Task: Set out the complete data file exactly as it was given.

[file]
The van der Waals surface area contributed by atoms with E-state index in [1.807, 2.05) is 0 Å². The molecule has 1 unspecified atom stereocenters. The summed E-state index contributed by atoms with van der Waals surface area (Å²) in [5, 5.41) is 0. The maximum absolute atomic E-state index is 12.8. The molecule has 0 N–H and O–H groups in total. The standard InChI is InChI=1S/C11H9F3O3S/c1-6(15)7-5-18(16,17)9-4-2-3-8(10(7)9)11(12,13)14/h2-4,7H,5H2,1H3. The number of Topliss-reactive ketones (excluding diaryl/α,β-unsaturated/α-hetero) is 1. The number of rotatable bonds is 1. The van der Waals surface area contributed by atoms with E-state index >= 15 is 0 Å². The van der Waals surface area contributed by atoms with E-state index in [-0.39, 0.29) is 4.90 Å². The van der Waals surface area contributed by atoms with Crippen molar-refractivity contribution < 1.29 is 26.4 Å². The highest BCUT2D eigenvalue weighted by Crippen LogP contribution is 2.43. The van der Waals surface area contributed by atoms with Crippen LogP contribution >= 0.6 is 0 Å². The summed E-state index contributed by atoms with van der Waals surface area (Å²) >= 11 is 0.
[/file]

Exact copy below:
The van der Waals surface area contributed by atoms with E-state index in [1.807, 2.05) is 0 Å². The molecule has 1 unspecified atom stereocenters. The summed E-state index contributed by atoms with van der Waals surface area (Å²) in [5, 5.41) is 0. The maximum absolute atomic E-state index is 12.8. The molecule has 0 N–H and O–H groups in total. The standard InChI is InChI=1S/C11H9F3O3S/c1-6(15)7-5-18(16,17)9-4-2-3-8(10(7)9)11(12,13)14/h2-4,7H,5H2,1H3. The number of Topliss-reactive ketones (excluding diaryl/α,β-unsaturated/α-hetero) is 1. The number of rotatable bonds is 1. The van der Waals surface area contributed by atoms with E-state index >= 15 is 0 Å². The van der Waals surface area contributed by atoms with E-state index in [-0.39, 0.29) is 4.90 Å². The van der Waals surface area contributed by atoms with Crippen molar-refractivity contribution < 1.29 is 26.4 Å². The highest BCUT2D eigenvalue weighted by Crippen LogP contribution is 2.43. The van der Waals surface area contributed by atoms with Crippen LogP contribution >= 0.6 is 0 Å². The summed E-state index contributed by atoms with van der Waals surface area (Å²) >= 11 is 0.